To see why, consider a taxpayer with $500,000 of adjusted gross income and $5,000 in hedge fund-of-fund fees. Since taxpayers can claim only "miscellaneous itemized deductions" that exceed 2% of their adjusted gross income, the first $10,000 of this taxpayer's investment fees can't be used to offset taxable income. As a result, none of the $5,000 in fees paid are eligible for the deduction, and so the taxpayer must pay tax on the fund-of-funds' full 11% profit, despite receiving a gain of only 8.9%. Mutual funds don't have this problem since investors pay tax on the profits that remain after fees are deducted.
Hedge funds can create other tax headaches. If your fund sells a profitable investment, you'll have to pay tax on your gain -- even though you won't receive your share of the profits until you cash out. Mutual fund shareholders, in contrast, can opt to receive an annual check for their portion of any taxable profits.
When picking a hybrid mutual fund, read the prospectus carefully because the funds can vary considerably. Although both the Hussman Strategic Growth Fund (HSGFX ) and the Legg Mason Opportunity Trust (LMOPX ) can hedge -- or reduce -- their exposure to the market, the Hussman fund sometimes is as much as 100% hedged. (Currently it's at 75%.) In contrast, Legg Mason Opportunity had no hedge in place as of its latest filing on Sept. 30. In the first quarter, short positions comprised 22% of the fund's net assets. Run by star stock picker Bill Miller, the fund also has about 3.1% of its assets in three private partnerships.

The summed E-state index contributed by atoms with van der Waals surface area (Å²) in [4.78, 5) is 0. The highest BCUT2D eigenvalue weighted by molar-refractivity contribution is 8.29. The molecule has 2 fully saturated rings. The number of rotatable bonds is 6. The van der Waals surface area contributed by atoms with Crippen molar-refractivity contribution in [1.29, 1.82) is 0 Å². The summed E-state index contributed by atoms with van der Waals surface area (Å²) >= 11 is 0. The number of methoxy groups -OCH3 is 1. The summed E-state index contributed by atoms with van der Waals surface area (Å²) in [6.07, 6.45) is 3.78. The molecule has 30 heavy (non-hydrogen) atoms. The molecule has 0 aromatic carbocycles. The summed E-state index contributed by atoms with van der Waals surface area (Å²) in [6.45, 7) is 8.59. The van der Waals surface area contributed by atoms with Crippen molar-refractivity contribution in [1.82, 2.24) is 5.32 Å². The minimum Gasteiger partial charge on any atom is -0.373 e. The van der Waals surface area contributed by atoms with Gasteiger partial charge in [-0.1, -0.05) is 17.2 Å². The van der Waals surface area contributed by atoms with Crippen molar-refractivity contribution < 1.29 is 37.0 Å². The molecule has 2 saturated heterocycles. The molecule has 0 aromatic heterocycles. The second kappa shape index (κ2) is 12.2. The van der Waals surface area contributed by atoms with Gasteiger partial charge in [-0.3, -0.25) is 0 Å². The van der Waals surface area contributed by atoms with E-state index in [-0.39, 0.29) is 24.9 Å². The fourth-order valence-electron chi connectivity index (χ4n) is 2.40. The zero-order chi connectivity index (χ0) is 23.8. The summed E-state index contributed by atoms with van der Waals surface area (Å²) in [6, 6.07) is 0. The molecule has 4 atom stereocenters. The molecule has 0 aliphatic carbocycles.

Unfortunately, some hybrid funds with strong track records are closed to new investments. Among them: The Calamos Market Neutral (CVSIX ) Fund and the Merger Fund (MERFX ) -- up an annual average of 8.3% and 4.9%, respectively, over the past five years. But keep checking: Neither rules out reopening if new opportunities arise.
Still, some good opportunities remain, says Rick Lake, a Greenwich (Conn.) adviser who specializes in both hedge and hybrid funds. Among Lake's favorites: the Metropolitan West Strategic Income Fund (MWSTX ), a newcomer that invests in a variety of strategies, many in the fixed-income arena. It's up 6.7% over the past year.
Another pick of Lake's is the Gateway Fund (GATEX ), which sells call options on its holdings. That way, it pockets income -- albeit in return for giving away some upside potential. It then buys put options with some of the proceeds to protect against a steep sell-off. The fund is up an annual average of 4.36% over the past three years. Other holdings include Legg Mason Opportunity and Hussman Strategic Growth, up an average annual 14.26% and 12.88%, respectively, over the past three years after fees of 1.9% and 1.25%. Why pay more than you have to for hedge-fund returns?
By Anne Tergesen